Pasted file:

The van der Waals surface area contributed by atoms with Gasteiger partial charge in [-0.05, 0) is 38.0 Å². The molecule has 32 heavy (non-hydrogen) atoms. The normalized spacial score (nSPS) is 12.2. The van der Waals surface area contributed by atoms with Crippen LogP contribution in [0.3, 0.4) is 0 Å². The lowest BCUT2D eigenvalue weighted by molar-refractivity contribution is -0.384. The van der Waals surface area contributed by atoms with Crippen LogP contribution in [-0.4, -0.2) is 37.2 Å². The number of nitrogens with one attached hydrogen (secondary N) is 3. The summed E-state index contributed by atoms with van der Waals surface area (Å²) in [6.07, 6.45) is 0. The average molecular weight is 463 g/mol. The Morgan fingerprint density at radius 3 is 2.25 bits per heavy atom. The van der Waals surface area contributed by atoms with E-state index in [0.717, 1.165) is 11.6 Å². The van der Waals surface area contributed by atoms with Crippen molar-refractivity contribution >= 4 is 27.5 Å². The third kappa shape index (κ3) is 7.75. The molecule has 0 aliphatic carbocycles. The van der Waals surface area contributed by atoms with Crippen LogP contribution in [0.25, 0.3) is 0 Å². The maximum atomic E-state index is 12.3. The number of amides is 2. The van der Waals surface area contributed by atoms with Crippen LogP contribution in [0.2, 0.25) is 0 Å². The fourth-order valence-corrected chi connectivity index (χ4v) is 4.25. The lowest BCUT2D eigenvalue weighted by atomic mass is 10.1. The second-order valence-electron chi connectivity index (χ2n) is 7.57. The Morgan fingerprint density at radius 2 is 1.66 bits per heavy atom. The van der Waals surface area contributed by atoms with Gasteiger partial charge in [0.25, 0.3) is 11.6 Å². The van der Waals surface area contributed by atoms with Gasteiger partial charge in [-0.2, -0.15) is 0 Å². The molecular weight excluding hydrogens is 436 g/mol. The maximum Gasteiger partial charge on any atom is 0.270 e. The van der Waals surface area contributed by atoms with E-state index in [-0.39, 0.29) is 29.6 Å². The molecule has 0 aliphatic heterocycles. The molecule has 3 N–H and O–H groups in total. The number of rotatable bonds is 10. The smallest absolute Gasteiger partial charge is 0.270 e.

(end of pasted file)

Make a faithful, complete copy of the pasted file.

The van der Waals surface area contributed by atoms with Gasteiger partial charge in [-0.05, 0) is 38.0 Å². The molecule has 32 heavy (non-hydrogen) atoms. The normalized spacial score (nSPS) is 12.2. The van der Waals surface area contributed by atoms with Crippen LogP contribution in [0.3, 0.4) is 0 Å². The lowest BCUT2D eigenvalue weighted by molar-refractivity contribution is -0.384. The van der Waals surface area contributed by atoms with Crippen LogP contribution in [-0.4, -0.2) is 37.2 Å². The number of nitrogens with one attached hydrogen (secondary N) is 3. The summed E-state index contributed by atoms with van der Waals surface area (Å²) in [6.07, 6.45) is 0. The average molecular weight is 463 g/mol. The Morgan fingerprint density at radius 3 is 2.25 bits per heavy atom. The van der Waals surface area contributed by atoms with E-state index in [0.717, 1.165) is 11.6 Å². The van der Waals surface area contributed by atoms with Crippen molar-refractivity contribution >= 4 is 27.5 Å². The third kappa shape index (κ3) is 7.75. The molecule has 0 aliphatic carbocycles. The van der Waals surface area contributed by atoms with Crippen LogP contribution in [0.25, 0.3) is 0 Å². The maximum atomic E-state index is 12.3. The number of amides is 2. The van der Waals surface area contributed by atoms with Crippen LogP contribution in [0.2, 0.25) is 0 Å². The fourth-order valence-corrected chi connectivity index (χ4v) is 4.25. The lowest BCUT2D eigenvalue weighted by atomic mass is 10.1. The second-order valence-electron chi connectivity index (χ2n) is 7.57. The Morgan fingerprint density at radius 2 is 1.66 bits per heavy atom. The van der Waals surface area contributed by atoms with Gasteiger partial charge in [0.25, 0.3) is 11.6 Å². The van der Waals surface area contributed by atoms with Gasteiger partial charge in [-0.2, -0.15) is 0 Å². The molecular weight excluding hydrogens is 436 g/mol. The maximum Gasteiger partial charge on any atom is 0.270 e. The van der Waals surface area contributed by atoms with E-state index in [-0.39, 0.29) is 29.6 Å². The molecule has 0 aliphatic heterocycles. The molecule has 3 N–H and O–H groups in total. The number of rotatable bonds is 10. The smallest absolute Gasteiger partial charge is 0.270 e.